“It is because mankind are disposed to sympathize more entirely with our joy than with our sorrow, that we make parade of our riches, and conceal our poverty. Nothing is so mortifying as to be obliged to expose our distress to the view of the public, and to feel, that though our situation is open to the eyes of all mankind, no mortal conceives for us the half of what we suffer.” ~ Adam Smith
We don’t necessarily like to advertise our suffering. We mainly see the best moments and highlight reels of people’s lives, while many of the deeper and lonelier moments are kept concealed.
The truth is, we all suffer, at the deepest levels. Every single one of us. No one is immune to bad days. We all have them.
We go about our lives, pretending to have it all together — and on some days, it may even feel like we actually do.
We may at times fall under an illusion that we are in control.
We know this deep down, as we become reminded of this hard truth at times in our lives — the times when reality comes crashing down upon you — feeling alone, and we cry…if we allow ourselves to. We want to be strong for our loved ones, our spouses, our kids, driven by the fear of appearing weak when in fact, showing our humanity is not weakness.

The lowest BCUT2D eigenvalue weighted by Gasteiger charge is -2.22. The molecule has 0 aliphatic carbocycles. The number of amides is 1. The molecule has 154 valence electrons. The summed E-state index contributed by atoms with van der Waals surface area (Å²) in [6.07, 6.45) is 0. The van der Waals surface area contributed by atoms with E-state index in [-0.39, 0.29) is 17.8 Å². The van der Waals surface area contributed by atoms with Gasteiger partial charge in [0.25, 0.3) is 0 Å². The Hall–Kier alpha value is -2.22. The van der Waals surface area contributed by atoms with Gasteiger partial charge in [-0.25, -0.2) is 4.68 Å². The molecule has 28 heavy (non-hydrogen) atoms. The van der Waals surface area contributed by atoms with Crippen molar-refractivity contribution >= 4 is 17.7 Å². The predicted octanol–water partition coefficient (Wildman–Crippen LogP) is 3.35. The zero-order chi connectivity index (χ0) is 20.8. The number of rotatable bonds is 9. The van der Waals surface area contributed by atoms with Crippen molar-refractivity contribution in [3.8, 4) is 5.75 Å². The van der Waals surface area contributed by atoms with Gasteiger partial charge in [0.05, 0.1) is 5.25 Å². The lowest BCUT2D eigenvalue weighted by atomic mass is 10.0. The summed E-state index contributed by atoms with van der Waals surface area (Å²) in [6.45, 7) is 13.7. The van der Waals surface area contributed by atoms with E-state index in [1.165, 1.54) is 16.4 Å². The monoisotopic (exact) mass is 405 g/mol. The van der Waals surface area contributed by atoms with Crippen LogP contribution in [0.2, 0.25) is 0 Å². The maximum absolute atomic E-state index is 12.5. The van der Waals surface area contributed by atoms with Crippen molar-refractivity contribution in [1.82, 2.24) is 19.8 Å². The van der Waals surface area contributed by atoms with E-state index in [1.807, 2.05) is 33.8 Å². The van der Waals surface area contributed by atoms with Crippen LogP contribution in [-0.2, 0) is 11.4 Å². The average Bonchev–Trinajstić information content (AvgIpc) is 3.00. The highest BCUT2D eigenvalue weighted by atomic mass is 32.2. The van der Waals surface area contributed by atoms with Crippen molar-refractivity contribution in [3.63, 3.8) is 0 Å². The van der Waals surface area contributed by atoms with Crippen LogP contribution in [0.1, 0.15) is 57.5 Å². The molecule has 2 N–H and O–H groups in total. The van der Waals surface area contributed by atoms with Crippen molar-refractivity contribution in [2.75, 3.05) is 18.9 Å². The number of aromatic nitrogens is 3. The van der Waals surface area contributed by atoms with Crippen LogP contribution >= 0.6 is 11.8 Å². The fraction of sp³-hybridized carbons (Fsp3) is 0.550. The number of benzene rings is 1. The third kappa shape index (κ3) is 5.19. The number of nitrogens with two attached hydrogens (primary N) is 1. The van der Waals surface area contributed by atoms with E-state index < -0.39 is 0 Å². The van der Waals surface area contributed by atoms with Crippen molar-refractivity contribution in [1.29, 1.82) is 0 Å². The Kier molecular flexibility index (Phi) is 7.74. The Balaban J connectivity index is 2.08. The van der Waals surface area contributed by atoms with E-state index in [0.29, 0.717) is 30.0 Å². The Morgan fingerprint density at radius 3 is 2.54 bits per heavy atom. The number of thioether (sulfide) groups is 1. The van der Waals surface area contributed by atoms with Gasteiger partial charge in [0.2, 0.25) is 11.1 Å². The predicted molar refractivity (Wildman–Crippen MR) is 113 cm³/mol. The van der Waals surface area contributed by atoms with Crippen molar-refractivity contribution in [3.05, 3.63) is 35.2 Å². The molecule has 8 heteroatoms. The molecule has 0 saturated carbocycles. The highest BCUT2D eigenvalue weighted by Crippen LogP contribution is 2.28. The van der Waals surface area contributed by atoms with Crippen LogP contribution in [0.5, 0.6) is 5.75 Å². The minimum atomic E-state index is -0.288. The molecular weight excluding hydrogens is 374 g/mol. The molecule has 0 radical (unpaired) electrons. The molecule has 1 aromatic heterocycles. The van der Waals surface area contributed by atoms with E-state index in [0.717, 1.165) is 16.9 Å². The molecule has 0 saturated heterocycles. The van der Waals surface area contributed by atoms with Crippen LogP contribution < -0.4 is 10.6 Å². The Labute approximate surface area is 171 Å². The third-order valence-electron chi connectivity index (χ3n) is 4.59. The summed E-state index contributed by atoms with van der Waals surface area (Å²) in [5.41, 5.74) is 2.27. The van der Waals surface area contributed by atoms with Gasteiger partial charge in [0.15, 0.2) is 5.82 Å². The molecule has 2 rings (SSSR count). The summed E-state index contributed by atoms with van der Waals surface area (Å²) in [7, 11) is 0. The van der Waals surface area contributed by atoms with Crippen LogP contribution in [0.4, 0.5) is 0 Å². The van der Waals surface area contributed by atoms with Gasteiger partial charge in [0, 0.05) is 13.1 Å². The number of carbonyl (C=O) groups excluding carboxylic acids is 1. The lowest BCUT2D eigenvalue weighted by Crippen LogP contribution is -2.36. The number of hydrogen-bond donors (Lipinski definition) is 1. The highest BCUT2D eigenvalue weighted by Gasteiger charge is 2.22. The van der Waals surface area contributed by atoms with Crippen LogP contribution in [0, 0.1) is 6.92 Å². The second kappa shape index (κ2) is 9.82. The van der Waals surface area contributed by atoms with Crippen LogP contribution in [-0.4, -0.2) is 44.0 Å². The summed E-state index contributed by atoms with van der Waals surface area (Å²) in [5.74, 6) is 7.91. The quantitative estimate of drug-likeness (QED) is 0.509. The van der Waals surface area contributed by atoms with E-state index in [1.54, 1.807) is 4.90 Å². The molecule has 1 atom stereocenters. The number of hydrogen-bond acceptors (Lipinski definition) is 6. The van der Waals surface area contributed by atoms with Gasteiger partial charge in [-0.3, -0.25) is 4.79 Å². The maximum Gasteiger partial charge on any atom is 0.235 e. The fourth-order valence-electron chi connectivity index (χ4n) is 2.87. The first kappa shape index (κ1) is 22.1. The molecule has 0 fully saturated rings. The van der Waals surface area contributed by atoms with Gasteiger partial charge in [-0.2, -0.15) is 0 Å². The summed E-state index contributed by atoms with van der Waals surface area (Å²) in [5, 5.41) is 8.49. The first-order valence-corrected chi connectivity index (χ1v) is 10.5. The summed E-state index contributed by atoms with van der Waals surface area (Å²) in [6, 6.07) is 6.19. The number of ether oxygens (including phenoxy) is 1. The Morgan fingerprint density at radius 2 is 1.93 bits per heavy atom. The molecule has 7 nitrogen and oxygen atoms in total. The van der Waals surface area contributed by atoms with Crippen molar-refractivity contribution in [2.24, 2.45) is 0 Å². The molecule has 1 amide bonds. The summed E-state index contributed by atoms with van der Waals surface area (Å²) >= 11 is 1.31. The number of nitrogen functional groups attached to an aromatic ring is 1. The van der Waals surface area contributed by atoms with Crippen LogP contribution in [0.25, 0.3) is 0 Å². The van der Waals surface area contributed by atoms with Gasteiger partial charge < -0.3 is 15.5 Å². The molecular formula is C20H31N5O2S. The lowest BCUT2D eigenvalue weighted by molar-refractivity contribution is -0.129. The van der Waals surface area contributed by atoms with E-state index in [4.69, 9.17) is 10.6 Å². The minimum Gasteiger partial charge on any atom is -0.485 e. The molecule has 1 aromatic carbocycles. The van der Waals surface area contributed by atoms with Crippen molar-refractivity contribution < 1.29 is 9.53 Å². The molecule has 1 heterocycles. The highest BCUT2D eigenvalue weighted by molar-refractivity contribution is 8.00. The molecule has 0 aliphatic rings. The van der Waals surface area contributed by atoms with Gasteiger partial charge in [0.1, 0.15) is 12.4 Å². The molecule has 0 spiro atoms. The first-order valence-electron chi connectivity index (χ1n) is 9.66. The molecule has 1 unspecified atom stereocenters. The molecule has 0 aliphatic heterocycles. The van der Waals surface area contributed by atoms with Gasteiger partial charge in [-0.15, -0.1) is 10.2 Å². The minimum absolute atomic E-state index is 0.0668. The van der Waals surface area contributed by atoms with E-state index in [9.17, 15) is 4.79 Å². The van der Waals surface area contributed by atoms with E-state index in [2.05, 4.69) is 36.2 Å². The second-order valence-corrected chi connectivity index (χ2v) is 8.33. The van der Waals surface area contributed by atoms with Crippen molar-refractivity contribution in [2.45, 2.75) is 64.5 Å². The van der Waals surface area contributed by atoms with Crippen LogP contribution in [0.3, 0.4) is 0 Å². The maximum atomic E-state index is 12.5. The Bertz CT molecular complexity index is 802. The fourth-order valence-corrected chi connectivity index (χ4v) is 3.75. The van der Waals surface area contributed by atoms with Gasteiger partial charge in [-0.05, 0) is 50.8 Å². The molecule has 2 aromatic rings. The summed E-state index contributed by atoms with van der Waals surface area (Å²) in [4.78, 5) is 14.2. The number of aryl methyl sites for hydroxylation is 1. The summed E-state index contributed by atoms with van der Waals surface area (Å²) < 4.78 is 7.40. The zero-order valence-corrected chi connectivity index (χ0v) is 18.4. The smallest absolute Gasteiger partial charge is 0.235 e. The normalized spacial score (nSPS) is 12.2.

I’ve spoken to many people whose pain and suffering happens to rise to the surface…unexpected, and in that moment, their loneliness revealed, despondency expressed — weeping about how alone and scared they really feel…at the deepest levels — the depths in which we rarely ever let anyone in far enough to see.
We are like onions, having many layers that can be peeled back. Many of us only ever get to see the top layer in most of our relationships. There are many more layers to a person. We all have them.
We often do not have a safe space where we can reveal them.
“If there is meaning in life at all, then there must be meaning in suffering.” ~ Victor Frankl, Man’s Search for Meaning
When we accept this fact — that life is a whole lot of suffering — we can be free to embrace our whole humanity. It’s quite liberating, actually. Our hearts suffering so much that they may become broken open, so we can better love and appreciate everything around us. The alternative is our hearts hardening — numbing out the suffering, blocking out bad experiences and only allowing ourselves to feel a sliver of what life has to offer.
As a counselor, I’ve had my share of suicide assessments, whether they are students, teachers, friends, or members of my family. I’ve been exposed to some of people’s most intimate experiences of their deepest pain and suffering. Some of my closest family members have had suicidal ideations, some attempting, and some following through with it. I know many people can say the same.
You’ll never really know what someone is going through until you break the silence, ask a question, and listen to their story.
Be and provide a safe space for people to be able to share their pain and suffering. How’s your heart doing? How’s your life? How are you?
“Embrace your suffering, and let it reveal to you the way to peace.” ~ Thich Nhat Hahn